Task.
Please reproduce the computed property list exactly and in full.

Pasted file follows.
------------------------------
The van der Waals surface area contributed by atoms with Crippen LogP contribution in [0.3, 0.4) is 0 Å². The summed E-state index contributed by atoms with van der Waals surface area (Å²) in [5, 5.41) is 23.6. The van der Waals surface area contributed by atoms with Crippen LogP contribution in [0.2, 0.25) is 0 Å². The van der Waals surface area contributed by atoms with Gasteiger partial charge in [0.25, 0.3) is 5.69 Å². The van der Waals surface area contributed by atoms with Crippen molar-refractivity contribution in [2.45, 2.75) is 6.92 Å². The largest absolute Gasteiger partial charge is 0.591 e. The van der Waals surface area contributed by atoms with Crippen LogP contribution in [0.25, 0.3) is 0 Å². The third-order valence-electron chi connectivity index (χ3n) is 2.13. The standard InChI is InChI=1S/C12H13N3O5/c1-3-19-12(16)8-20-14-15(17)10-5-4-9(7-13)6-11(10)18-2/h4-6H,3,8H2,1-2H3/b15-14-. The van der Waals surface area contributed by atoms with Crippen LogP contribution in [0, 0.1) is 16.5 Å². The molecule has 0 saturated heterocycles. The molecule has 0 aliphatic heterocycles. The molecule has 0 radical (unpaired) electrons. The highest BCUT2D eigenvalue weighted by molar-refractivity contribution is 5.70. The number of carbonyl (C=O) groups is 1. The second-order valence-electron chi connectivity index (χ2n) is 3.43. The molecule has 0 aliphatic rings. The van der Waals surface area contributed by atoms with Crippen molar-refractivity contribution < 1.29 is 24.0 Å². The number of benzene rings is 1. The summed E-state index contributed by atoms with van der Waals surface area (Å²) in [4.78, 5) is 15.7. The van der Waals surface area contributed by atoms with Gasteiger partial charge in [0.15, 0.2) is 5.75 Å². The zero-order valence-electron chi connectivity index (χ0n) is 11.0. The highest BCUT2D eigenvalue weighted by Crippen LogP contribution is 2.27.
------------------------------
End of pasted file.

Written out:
The van der Waals surface area contributed by atoms with Crippen LogP contribution in [0.3, 0.4) is 0 Å². The summed E-state index contributed by atoms with van der Waals surface area (Å²) in [5, 5.41) is 23.6. The van der Waals surface area contributed by atoms with Crippen LogP contribution in [0.2, 0.25) is 0 Å². The van der Waals surface area contributed by atoms with Gasteiger partial charge in [0.25, 0.3) is 5.69 Å². The van der Waals surface area contributed by atoms with Crippen molar-refractivity contribution in [2.45, 2.75) is 6.92 Å². The largest absolute Gasteiger partial charge is 0.591 e. The van der Waals surface area contributed by atoms with Crippen LogP contribution in [0.25, 0.3) is 0 Å². The third-order valence-electron chi connectivity index (χ3n) is 2.13. The standard InChI is InChI=1S/C12H13N3O5/c1-3-19-12(16)8-20-14-15(17)10-5-4-9(7-13)6-11(10)18-2/h4-6H,3,8H2,1-2H3/b15-14-. The van der Waals surface area contributed by atoms with Crippen LogP contribution in [0, 0.1) is 16.5 Å². The molecule has 0 saturated heterocycles. The molecule has 0 aliphatic heterocycles. The molecule has 0 radical (unpaired) electrons. The highest BCUT2D eigenvalue weighted by molar-refractivity contribution is 5.70. The number of carbonyl (C=O) groups is 1. The second-order valence-electron chi connectivity index (χ2n) is 3.43. The molecule has 0 aliphatic rings. The van der Waals surface area contributed by atoms with Crippen molar-refractivity contribution < 1.29 is 24.0 Å². The number of benzene rings is 1. The summed E-state index contributed by atoms with van der Waals surface area (Å²) in [4.78, 5) is 15.7. The van der Waals surface area contributed by atoms with Gasteiger partial charge in [0.15, 0.2) is 5.75 Å². The zero-order valence-electron chi connectivity index (χ0n) is 11.0. The highest BCUT2D eigenvalue weighted by Crippen LogP contribution is 2.27.